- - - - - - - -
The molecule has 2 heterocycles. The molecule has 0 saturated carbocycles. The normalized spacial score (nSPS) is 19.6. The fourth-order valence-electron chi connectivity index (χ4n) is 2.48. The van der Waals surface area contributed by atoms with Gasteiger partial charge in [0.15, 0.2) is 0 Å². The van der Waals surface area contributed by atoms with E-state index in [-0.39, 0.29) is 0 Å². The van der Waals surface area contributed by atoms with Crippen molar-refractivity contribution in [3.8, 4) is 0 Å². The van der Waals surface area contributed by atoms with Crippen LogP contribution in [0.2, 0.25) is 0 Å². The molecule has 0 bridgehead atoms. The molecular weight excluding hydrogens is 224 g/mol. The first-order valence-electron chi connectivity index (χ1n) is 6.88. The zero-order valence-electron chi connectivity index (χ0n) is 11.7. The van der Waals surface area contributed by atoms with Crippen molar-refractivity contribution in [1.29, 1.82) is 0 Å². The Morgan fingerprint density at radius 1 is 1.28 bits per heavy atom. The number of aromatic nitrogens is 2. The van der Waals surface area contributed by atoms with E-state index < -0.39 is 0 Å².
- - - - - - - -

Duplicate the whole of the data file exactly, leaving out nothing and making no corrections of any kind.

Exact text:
The molecule has 2 heterocycles. The molecule has 0 saturated carbocycles. The normalized spacial score (nSPS) is 19.6. The fourth-order valence-electron chi connectivity index (χ4n) is 2.48. The van der Waals surface area contributed by atoms with Gasteiger partial charge in [0.15, 0.2) is 0 Å². The van der Waals surface area contributed by atoms with E-state index in [-0.39, 0.29) is 0 Å². The van der Waals surface area contributed by atoms with Crippen molar-refractivity contribution in [3.8, 4) is 0 Å². The van der Waals surface area contributed by atoms with Crippen LogP contribution in [0.2, 0.25) is 0 Å². The molecule has 0 bridgehead atoms. The molecular weight excluding hydrogens is 224 g/mol. The first-order valence-electron chi connectivity index (χ1n) is 6.88. The zero-order valence-electron chi connectivity index (χ0n) is 11.7. The van der Waals surface area contributed by atoms with Crippen molar-refractivity contribution in [1.29, 1.82) is 0 Å². The Morgan fingerprint density at radius 1 is 1.28 bits per heavy atom. The number of aromatic nitrogens is 2. The van der Waals surface area contributed by atoms with E-state index < -0.39 is 0 Å².